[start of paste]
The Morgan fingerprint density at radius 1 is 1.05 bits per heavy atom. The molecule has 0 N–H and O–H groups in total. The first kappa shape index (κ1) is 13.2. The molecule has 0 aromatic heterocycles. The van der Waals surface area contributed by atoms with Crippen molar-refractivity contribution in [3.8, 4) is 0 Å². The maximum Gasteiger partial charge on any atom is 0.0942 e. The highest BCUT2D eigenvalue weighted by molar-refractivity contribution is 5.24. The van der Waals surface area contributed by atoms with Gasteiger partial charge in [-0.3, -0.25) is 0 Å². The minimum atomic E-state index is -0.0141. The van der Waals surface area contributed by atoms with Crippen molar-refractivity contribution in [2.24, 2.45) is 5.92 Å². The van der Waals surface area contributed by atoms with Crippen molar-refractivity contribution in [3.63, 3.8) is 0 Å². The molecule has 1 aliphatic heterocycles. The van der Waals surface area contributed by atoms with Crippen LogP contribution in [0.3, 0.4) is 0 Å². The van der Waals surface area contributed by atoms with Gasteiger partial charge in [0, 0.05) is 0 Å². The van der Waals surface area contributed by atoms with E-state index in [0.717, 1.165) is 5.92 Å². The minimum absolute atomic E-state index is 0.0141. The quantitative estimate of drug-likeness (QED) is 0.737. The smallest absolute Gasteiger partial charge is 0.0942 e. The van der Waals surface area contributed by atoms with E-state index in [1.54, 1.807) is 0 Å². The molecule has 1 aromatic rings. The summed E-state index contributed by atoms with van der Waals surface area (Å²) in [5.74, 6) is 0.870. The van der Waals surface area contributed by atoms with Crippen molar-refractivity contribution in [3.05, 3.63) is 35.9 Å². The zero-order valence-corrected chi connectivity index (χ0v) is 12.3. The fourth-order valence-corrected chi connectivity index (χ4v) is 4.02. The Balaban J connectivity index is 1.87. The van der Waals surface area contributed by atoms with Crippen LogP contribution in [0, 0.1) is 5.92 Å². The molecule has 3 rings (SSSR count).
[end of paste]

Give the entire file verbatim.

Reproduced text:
The Morgan fingerprint density at radius 1 is 1.05 bits per heavy atom. The molecule has 0 N–H and O–H groups in total. The first kappa shape index (κ1) is 13.2. The molecule has 0 aromatic heterocycles. The van der Waals surface area contributed by atoms with Crippen molar-refractivity contribution in [3.8, 4) is 0 Å². The maximum Gasteiger partial charge on any atom is 0.0942 e. The highest BCUT2D eigenvalue weighted by molar-refractivity contribution is 5.24. The van der Waals surface area contributed by atoms with Gasteiger partial charge in [-0.3, -0.25) is 0 Å². The minimum atomic E-state index is -0.0141. The van der Waals surface area contributed by atoms with Crippen molar-refractivity contribution in [2.24, 2.45) is 5.92 Å². The van der Waals surface area contributed by atoms with Crippen molar-refractivity contribution in [3.63, 3.8) is 0 Å². The molecule has 1 aliphatic heterocycles. The van der Waals surface area contributed by atoms with Crippen LogP contribution in [0.3, 0.4) is 0 Å². The van der Waals surface area contributed by atoms with Gasteiger partial charge in [0, 0.05) is 0 Å². The van der Waals surface area contributed by atoms with E-state index in [0.717, 1.165) is 5.92 Å². The minimum absolute atomic E-state index is 0.0141. The quantitative estimate of drug-likeness (QED) is 0.737. The smallest absolute Gasteiger partial charge is 0.0942 e. The van der Waals surface area contributed by atoms with E-state index in [1.54, 1.807) is 0 Å². The molecule has 1 aromatic rings. The summed E-state index contributed by atoms with van der Waals surface area (Å²) in [5.74, 6) is 0.870. The van der Waals surface area contributed by atoms with Crippen molar-refractivity contribution in [3.05, 3.63) is 35.9 Å². The zero-order valence-corrected chi connectivity index (χ0v) is 12.3. The fourth-order valence-corrected chi connectivity index (χ4v) is 4.02. The Balaban J connectivity index is 1.87. The van der Waals surface area contributed by atoms with Crippen LogP contribution in [0, 0.1) is 5.92 Å². The molecule has 3 rings (SSSR count).